A Rock Garden Primer

A Rock Garden Primer

Part of Ep. 503 On the Rocks

Make the most of large rocks in your yard.  Jack Ferreri creates a rock garden by adding low growing and spreading plants.

Premiere date: May 31, 1997

TRANSCRIPT+
Wisc Gardener Transcript: 

Shelley:
You know, in many parts of Wisconsin, if you dig at all, you're likely to come up with some rocks. Now, here's a suggestion as to what you can do with those rocks. We're in the garden of Jack Ferreri. Jack, tell me what you did when you discovered this in your yard.

Jack:
Well, I had this great big rock. I cleared it out, it had a lot of honey suckle and such around it. I cleared it out, and was interested in gardening. I had all these rocks, so rock gardening seemed like a natural way to go.

Shelley:
Now, rock gardening plants are very special. Why, what makes them so special?

Jack:
Well, they're plants that come from mountainous areas. They usually come from above the tree line. And the conditions up there are very harsh. It's windy. Spring comes late and winter comes early. So, they're spring bloomers.

Shelley:
They're kind of ideal for Wisconsin.

Jack:
They're ideal for Wisconsin. And they're very low growing. There's a Columbine down there that's a lot smaller than most of the ones you're used to.

Shelley:
This is as big as it's going to get?

Jack:
That's right.

Shelley:
It's beautiful. Now, what do I need to do to plant these? Do I have to have a rock garden to grow these low-growing perennials?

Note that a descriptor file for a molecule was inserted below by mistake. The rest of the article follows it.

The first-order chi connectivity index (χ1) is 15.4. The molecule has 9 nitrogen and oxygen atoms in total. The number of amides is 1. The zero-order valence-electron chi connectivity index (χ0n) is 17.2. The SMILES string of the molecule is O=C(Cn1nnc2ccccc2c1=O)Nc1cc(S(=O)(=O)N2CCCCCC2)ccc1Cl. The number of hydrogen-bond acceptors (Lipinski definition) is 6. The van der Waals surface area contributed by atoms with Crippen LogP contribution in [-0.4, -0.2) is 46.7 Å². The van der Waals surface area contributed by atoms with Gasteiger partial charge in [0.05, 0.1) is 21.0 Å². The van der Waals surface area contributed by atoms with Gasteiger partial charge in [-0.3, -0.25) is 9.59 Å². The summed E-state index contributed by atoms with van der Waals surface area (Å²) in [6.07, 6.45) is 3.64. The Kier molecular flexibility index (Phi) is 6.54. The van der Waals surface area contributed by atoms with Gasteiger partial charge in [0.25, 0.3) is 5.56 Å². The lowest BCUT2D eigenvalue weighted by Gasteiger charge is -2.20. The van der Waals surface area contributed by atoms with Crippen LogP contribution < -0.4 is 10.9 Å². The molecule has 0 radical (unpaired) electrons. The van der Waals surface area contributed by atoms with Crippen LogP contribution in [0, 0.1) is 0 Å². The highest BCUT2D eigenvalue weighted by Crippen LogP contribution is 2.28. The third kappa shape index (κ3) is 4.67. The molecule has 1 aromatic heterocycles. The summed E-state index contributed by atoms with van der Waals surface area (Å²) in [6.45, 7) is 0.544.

Jack:
No, you don't. There's really only two things you need to be growing rock garden plants. One of them is sun. You need pretty good sun. And the other is that you need a soil that is pretty quick draining, you need to have a fairly lean soil.

Shelley:
What would that mean lean, then?

Jack:
Well, typically, rock gardeners grow their plants in a mix of roughly, one-third soil, one-third sand and one-third rock chips.

Shelley:
Okay, no clay, then.

Jack:
Right.

Shelley:
Now, you've got a wide variety of plants tucked in here and there. This one here looks familiar.

Jack:
That's a clematis. It's not one of those big hybrids you see all the time. This is a native species from out in the Pacific Northwest. It's just been sprawling over this rock. It wanted to sprawl the other way, but I've trained it up here.

Shelley:
I'm used to the ones that climb up the side of the house. This is as big as it gets?

Jack:
They get a little bit bigger, but not much.

Shelley:
So, there's some really charming guys. Well, if I don't have to have rocks, what else do I need, though, to keep these plants happy?

Jack:
Well, it's nice to have a variety of aspects, a variety of ways that the sun faces, and have things like this, this is a raised bed. And I've used some rocks to build it. It gives me a lot of different orientations. So, I have some plants that want full sun, they face the south. The plants that just want the morning sun, I've got that, too. This is a little Draba. It's a little spring-flowering alpine.

Shelley:
It's charming.

Jack:
I put it in there when it was a very small plant. And as you can see, it's spread out and it's now filling in the crevice quite nicely.

Shelley:
So, that's really one of the issues of rock gardening, then. Well, even if you're not using rocks, these guys are so small, we have to something to raise them up, or they're just going to be lost in their own garden.

Jack:
That's right. If you plant them among larger plants, then you can't see them. And when they're down very low, it's hard to get down to them.

Shelley:
So, placement is maybe as important as lean soil and full sun.

Jack:
That's right.

Shelley:
Now, what is this? This is gorgeous.

Jack:
This is a Daphne. Most Daphnes are three or four feet high, or so.